In The Gambia, everyone gets new clothes and shoes to wear to the prayer grounds and out to greet neighbors. The kids get so dressed up they are practically unrecognizable in their fancy clothes and gaudy make up. And to be honest, although it’s not the intent, some do actually look scary. Instead of parading around for candy, though, they ask for “salibo,” any small amount of money neighbors are willing to give.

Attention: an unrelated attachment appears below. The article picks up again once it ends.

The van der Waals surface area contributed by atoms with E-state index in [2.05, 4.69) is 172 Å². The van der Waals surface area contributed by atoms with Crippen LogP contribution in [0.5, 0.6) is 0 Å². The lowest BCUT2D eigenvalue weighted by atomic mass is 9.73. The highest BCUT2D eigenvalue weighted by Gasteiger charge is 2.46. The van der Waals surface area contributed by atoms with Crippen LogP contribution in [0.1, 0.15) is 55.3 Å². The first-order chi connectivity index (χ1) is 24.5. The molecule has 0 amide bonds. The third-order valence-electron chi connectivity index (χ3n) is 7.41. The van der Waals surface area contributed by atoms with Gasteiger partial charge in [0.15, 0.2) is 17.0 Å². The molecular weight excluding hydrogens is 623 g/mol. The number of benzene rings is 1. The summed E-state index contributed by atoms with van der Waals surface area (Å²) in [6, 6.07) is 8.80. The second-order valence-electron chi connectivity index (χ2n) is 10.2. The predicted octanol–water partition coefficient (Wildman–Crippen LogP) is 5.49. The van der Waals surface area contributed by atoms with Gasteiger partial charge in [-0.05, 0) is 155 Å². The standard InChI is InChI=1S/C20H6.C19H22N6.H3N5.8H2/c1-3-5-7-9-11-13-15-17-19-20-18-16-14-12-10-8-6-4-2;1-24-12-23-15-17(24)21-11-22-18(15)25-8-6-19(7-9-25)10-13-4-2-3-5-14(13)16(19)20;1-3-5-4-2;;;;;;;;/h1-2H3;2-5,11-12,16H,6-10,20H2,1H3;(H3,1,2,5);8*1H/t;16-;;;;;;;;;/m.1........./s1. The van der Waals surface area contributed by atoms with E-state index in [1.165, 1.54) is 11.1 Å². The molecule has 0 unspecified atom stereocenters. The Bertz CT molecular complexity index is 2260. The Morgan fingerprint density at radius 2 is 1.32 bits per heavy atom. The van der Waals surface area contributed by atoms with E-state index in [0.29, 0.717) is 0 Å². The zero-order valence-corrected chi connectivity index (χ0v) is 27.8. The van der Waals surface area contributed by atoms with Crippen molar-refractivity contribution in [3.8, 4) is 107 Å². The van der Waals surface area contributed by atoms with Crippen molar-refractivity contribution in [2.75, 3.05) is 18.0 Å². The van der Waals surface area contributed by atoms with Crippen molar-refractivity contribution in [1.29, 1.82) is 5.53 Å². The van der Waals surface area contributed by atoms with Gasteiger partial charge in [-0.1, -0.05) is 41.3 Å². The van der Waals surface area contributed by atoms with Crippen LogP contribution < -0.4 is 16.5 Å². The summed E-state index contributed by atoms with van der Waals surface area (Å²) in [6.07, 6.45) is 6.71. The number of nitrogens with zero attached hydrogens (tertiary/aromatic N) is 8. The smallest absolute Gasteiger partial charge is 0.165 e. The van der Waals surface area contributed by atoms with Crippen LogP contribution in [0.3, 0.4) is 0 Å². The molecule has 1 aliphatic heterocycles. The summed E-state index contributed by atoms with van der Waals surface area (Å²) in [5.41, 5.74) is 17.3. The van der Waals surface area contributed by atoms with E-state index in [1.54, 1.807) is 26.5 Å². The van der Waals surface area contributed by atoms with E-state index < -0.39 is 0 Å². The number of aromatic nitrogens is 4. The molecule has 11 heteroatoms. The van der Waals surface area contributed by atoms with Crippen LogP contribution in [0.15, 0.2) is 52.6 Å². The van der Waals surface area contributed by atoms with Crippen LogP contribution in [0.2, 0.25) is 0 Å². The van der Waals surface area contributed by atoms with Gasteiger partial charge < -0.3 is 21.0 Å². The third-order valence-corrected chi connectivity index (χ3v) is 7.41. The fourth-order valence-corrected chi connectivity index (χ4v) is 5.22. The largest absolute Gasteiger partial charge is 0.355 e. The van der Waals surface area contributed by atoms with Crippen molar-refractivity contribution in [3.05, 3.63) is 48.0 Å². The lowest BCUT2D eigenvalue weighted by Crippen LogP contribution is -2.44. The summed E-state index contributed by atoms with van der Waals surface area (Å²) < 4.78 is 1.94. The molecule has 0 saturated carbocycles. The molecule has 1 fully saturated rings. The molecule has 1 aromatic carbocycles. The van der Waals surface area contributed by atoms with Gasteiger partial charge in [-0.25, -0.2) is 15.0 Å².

As we dressed for the cultural show, my mother draped strings of beads around my neck and across my chest in a traditional Jola fashion. She stood back, looked at me and sucked her teeth. “Ahaaaaa,” she said. “Nice, nice! My toma will be first.”